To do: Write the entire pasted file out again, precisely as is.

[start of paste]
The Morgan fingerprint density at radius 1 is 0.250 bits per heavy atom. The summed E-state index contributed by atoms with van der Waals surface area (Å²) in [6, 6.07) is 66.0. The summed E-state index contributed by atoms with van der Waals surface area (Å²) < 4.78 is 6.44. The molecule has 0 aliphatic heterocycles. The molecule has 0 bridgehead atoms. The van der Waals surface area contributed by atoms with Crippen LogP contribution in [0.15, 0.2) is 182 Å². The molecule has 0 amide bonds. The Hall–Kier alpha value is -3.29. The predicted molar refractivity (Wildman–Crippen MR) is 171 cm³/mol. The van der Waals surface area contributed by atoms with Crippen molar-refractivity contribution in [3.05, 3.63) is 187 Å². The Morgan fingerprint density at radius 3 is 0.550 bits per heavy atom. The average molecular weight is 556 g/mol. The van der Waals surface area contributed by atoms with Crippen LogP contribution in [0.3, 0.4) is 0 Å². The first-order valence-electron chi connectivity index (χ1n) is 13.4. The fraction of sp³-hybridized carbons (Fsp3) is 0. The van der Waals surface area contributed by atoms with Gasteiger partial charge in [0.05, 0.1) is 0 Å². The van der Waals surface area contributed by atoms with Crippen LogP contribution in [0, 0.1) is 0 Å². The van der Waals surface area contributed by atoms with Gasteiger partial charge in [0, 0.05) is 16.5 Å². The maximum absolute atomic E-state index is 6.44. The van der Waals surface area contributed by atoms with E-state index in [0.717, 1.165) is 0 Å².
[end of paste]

The Morgan fingerprint density at radius 1 is 0.250 bits per heavy atom. The summed E-state index contributed by atoms with van der Waals surface area (Å²) in [6, 6.07) is 66.0. The summed E-state index contributed by atoms with van der Waals surface area (Å²) < 4.78 is 6.44. The molecule has 0 aliphatic heterocycles. The molecule has 0 bridgehead atoms. The van der Waals surface area contributed by atoms with Crippen LogP contribution in [0.15, 0.2) is 182 Å². The molecule has 0 amide bonds. The Hall–Kier alpha value is -3.29. The predicted molar refractivity (Wildman–Crippen MR) is 171 cm³/mol. The van der Waals surface area contributed by atoms with Crippen molar-refractivity contribution in [3.05, 3.63) is 187 Å². The Morgan fingerprint density at radius 3 is 0.550 bits per heavy atom. The average molecular weight is 556 g/mol. The van der Waals surface area contributed by atoms with Crippen LogP contribution in [0.3, 0.4) is 0 Å². The first-order valence-electron chi connectivity index (χ1n) is 13.4. The fraction of sp³-hybridized carbons (Fsp3) is 0. The van der Waals surface area contributed by atoms with Gasteiger partial charge in [0.05, 0.1) is 0 Å². The van der Waals surface area contributed by atoms with Crippen LogP contribution in [0, 0.1) is 0 Å². The van der Waals surface area contributed by atoms with Gasteiger partial charge in [0, 0.05) is 16.5 Å². The maximum absolute atomic E-state index is 6.44. The van der Waals surface area contributed by atoms with E-state index in [0.717, 1.165) is 0 Å².